Death row inmate, journalist, and international cause celebre Mumia Abu-Jamal has filed a $2 million censorship lawsuit against NPR over the network’s 1994 decision not to air his commentaries recorded for All Things Considered.
The suit, filed by Abu-Jamal and the Prison Radio Project in U.S. District Court in Washington, D.C., argues that NPR nixed the commentaries under pressure from Sen. Bob Dole (R-Kan.), other members of Congress and the Fraternal Order of Police. In addition to seeking damages, Abu-Jamal asks the court to force NPR to air the essays on ATC and then turn over the tapes to him.
NPR and the Prison Radio Project recorded 10 of Abu-Jamal’s essays in Pennsylvania’s Huntingdon prison in April 1994. He was convicted in 1982 of killing Philadelphia police officer Daniel Faulkner.
The suit accuses NPR of bowing to critics who oppose Abu-Jamal’s political positions, which he disseminates effectively despite imprisonment. The former public radio journalist has written from prison about race, crime and the death penalty for The Nation, Yale Law Journal, and many other publications. He is also author of a book of essays about to be released in a paperback edition. In the years before his arrest, Abu-Jamal reported on police brutality and supported the radical group MOVE.
As a young adult, he helped found a Black Panther chapter in Philadelphia. Now, he and his lawyers allege that Dole and other members of Congress demanded NPR trash plans to air his commentaries. Says attorney Debra Katz: “Dole made phone calls threatening budget reduction.” The day after NPR’s cancellation announcement, Dole did say on the Senate floor that “closer oversight” by Congress might be the only way to keep NPR in line. In June, he said that “if it had not been for members of Congress,” prompted by angry citizens, NPR would have aired Abu-Jamal. Says Katz: “I’m confident we will find illuminating things in discovery. I don’t think Dole would have taken credit for it on the floor” if he hadn’t intervened.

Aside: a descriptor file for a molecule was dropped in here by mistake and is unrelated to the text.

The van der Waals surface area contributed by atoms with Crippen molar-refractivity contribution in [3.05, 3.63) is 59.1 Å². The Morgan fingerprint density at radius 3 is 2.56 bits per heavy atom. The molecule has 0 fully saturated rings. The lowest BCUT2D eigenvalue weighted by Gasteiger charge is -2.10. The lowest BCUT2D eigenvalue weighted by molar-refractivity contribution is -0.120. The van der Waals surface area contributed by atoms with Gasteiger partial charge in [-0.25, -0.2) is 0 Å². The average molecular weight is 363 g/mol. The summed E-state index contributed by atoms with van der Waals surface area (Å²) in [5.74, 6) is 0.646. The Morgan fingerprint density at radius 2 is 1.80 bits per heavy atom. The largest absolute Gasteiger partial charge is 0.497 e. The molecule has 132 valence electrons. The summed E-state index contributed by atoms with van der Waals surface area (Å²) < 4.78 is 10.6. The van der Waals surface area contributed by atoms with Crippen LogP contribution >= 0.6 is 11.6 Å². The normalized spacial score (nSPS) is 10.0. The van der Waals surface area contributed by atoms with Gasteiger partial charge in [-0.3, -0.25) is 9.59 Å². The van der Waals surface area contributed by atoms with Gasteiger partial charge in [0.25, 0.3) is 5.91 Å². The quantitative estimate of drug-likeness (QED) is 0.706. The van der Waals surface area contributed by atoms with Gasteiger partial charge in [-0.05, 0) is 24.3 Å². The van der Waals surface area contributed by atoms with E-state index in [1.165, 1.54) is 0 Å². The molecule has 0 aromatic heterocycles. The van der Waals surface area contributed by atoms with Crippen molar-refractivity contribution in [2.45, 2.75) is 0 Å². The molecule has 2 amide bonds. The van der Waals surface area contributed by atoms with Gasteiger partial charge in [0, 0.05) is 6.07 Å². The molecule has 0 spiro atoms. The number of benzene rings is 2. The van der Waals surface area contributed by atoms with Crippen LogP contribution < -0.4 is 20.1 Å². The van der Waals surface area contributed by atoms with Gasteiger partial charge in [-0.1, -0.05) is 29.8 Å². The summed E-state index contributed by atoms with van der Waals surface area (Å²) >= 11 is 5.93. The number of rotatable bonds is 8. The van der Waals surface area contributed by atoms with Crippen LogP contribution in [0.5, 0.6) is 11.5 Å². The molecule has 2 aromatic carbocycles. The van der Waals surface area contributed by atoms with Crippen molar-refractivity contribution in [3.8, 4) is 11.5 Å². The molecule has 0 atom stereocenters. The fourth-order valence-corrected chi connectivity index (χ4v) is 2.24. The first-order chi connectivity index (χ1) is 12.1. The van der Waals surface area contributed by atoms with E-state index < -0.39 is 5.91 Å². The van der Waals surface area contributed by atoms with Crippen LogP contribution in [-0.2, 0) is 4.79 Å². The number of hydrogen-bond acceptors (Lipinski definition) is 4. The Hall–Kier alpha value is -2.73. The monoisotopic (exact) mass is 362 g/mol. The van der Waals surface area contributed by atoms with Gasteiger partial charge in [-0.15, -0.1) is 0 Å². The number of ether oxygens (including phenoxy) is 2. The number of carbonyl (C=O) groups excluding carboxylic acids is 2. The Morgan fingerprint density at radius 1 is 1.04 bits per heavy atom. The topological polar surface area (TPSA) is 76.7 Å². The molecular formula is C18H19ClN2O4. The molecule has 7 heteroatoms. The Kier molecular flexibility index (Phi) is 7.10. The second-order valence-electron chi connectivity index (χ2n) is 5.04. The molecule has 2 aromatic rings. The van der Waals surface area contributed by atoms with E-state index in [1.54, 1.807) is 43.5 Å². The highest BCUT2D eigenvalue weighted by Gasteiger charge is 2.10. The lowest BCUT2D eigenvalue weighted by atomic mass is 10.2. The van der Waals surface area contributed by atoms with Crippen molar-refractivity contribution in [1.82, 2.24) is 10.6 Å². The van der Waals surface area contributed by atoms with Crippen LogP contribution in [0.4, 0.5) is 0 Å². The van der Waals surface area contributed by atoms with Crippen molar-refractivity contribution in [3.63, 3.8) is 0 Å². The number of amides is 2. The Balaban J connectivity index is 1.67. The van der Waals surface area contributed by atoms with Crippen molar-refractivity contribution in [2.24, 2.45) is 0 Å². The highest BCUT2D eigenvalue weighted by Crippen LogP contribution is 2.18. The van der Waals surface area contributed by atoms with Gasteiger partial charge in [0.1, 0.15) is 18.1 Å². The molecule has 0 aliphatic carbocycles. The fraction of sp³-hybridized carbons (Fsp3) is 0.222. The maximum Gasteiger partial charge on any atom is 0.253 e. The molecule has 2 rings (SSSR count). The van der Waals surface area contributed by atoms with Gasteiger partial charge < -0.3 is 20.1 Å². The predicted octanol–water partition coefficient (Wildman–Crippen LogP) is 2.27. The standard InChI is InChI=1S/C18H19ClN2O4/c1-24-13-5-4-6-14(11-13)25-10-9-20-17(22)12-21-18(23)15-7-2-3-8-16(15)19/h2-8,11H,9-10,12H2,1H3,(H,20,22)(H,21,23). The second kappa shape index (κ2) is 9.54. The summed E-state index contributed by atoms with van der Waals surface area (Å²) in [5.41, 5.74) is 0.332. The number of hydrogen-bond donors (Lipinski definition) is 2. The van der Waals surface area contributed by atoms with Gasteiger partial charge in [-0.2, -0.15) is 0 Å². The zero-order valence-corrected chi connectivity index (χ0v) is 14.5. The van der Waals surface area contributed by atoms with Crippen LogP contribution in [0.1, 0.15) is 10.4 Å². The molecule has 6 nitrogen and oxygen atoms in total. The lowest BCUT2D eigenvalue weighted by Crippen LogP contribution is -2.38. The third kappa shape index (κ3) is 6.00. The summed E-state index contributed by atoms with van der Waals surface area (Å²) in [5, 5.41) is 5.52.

NPR news chief Bill Buzenberg says it is “absolutely not true” that Dole demanded the spots be pulled. And Dole spokesperon Clarkson Hine says Dole made no calls to NPR: “The first thing he said about it was on the floor.”
Abu-Jamal’s law firm is Bernabei & Katz, which has represented several women in bias cases involving NPR, including a suit by former reporter Katie Davis — the only case that went to court.
NPR says, as it said in 1994, that it canceled Abu-Jamal’s commentaries for purely editorial reasons. The company also objects to the suit as an attempt to interfere with its independent editorial decision-making. “We do not make decisions … based on the criticisms or pressure from politicians, police or prison advocacy groups,” NPR said in a release. Retaining the tapes is its usual practice, but Abu-Jamal “has been free to use his commentaries in various forms,” and did include transcripts of them in his book Live From Death Row.
NPR announced its decision not to use Abu-Jamal as a commentator on a Monday in May 1994, following a weekend of media reports in which police and others blasted the network for giving a forum to a convicted cop killer.
Much of the negative press was generated by Officer Michael Lutz, then head of the Philadelphia Fraternal Order of Police and former partner of Officer Faulkner. At the time, Managing Editor Bruce Drake said it was inappropriate to air Abu-Jamal when he had an appeal pending and when the network hadn’t scheduled any other commentaries pertaining to crime and punishment to provide context or competing viewpoints. And the pieces “were not of such a compelling nature as to overcome these misgivings,” he said. But ATC Executive Producer Ellen Weiss, who commissioned the commentaries, had stipulated that Abu-Jamal was not to discuss his case on the air. Rather, she had wanted a prisoner’s view of life on death row and of issues such as three-strikes-and-you’re-out legislation.